Tuesday, March 26, 2019 at 6:23PM

IRS Guidance Regarding the Section 4960 Excise Tax Is (Somewhat) Helpful

http://www.employeebenefitsupdate.com/benefits-law-update/author/eda

IRS Notice 2019-09 provides guidance intended to help “applicable tax-exempt employers” determine whether compensation paid to their most highly compensated employees will be subject to the 21 percent excise tax imposed under Code Section 4960.  Notice 2019-09 is indeed helpful to those of us who have to interpret the provisions of Code Section 4960.  But tax-exempt employers subject to Code Section 4960 have serious work to do in order to comply with these relatively new rules, and some tax-exempt employers will be disappointed in the results.  (In general, compensation paid by a Section 501(c)(3) organization will be subject to the requirements of Code Section 4960, so we will simply reference tax-exempt employers for these purposes.)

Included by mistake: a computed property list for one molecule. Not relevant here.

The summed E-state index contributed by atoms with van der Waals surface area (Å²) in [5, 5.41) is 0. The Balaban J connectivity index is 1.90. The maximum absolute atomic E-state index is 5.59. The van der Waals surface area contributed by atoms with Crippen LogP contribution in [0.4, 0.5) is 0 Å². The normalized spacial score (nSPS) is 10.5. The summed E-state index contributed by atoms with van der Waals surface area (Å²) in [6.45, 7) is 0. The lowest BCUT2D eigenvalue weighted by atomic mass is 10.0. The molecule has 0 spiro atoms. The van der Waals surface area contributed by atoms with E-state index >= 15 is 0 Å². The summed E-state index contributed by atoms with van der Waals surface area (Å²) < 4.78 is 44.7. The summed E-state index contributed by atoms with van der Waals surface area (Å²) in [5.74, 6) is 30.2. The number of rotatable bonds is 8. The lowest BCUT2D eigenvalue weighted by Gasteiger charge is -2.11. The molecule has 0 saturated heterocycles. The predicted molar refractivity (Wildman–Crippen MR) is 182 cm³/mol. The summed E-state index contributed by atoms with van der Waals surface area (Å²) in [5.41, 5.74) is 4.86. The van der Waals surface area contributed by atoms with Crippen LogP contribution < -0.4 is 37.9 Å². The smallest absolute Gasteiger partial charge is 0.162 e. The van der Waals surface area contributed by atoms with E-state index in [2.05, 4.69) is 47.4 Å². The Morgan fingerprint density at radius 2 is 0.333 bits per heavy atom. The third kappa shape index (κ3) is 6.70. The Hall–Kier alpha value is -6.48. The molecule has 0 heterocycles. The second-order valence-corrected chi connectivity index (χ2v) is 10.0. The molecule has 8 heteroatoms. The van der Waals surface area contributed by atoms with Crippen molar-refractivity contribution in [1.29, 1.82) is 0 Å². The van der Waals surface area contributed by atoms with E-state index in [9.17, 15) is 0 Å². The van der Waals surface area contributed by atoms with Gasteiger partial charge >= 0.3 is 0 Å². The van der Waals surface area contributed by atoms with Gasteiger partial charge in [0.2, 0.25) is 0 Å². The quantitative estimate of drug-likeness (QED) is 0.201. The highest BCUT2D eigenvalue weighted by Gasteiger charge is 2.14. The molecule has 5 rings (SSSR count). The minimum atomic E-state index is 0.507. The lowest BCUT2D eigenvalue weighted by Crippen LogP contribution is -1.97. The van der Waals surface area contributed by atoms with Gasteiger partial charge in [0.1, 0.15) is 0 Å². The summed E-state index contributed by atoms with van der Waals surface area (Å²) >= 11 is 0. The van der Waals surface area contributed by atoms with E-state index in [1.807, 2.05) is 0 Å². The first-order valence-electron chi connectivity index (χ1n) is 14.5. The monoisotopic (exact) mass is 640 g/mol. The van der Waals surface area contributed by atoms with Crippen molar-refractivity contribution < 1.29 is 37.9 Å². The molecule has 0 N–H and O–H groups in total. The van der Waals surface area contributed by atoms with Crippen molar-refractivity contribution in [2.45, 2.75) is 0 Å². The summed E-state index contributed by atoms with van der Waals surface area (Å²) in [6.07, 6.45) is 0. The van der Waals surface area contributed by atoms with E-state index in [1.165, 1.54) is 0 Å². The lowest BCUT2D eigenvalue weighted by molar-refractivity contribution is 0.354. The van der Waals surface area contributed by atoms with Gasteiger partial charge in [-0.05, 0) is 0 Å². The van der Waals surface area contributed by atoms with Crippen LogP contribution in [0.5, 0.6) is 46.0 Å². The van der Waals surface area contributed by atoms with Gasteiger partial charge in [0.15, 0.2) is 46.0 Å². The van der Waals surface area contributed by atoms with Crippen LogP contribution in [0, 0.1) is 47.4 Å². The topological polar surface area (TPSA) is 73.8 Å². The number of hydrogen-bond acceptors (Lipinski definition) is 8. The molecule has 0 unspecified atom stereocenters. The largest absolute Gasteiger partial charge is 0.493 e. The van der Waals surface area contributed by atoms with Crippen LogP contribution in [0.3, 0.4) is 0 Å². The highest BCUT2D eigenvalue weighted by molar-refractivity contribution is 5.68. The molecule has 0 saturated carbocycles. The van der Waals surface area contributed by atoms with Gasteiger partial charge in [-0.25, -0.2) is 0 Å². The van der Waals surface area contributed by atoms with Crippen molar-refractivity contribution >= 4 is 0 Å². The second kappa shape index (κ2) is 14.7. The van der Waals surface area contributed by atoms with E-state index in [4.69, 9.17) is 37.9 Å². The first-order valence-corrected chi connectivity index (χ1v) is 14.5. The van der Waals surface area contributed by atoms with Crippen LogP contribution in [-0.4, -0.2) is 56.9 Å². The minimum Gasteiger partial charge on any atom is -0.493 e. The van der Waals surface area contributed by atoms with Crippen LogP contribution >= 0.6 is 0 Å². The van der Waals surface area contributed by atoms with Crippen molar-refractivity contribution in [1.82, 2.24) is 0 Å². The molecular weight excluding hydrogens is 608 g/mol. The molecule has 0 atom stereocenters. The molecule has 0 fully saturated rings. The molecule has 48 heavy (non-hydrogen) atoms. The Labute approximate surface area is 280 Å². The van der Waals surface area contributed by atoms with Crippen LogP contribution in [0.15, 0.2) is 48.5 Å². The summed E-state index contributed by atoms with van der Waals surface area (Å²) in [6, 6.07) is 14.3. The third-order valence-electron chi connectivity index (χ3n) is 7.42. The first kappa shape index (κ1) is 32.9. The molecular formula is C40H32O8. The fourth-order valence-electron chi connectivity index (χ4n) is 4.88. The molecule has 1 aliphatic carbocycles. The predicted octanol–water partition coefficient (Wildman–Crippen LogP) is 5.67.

Excise Tax Under Code Section 4960

Enacted as part of the 2017 Tax Cuts and Jobs Act, Code Section 4960 imposes a 21 percent excise tax on: (1) compensation paid by a tax-exempt employer to a “covered employee” in excess of $1 million in any year; and (2) “excess parachute payments” paid by a tax-exempt employer to a covered employee.  A Section 4960 excess parachute payment is a payment made contingent upon a termination of employment, if the payment amount equals or exceeds the terminating employee’s average annual taxable compensation over the preceding five years.  The tax on an excess parachute payment is due on the portion of the payment that exceeds the covered employee’s average annual compensation (not just the portion in excess of $1 million).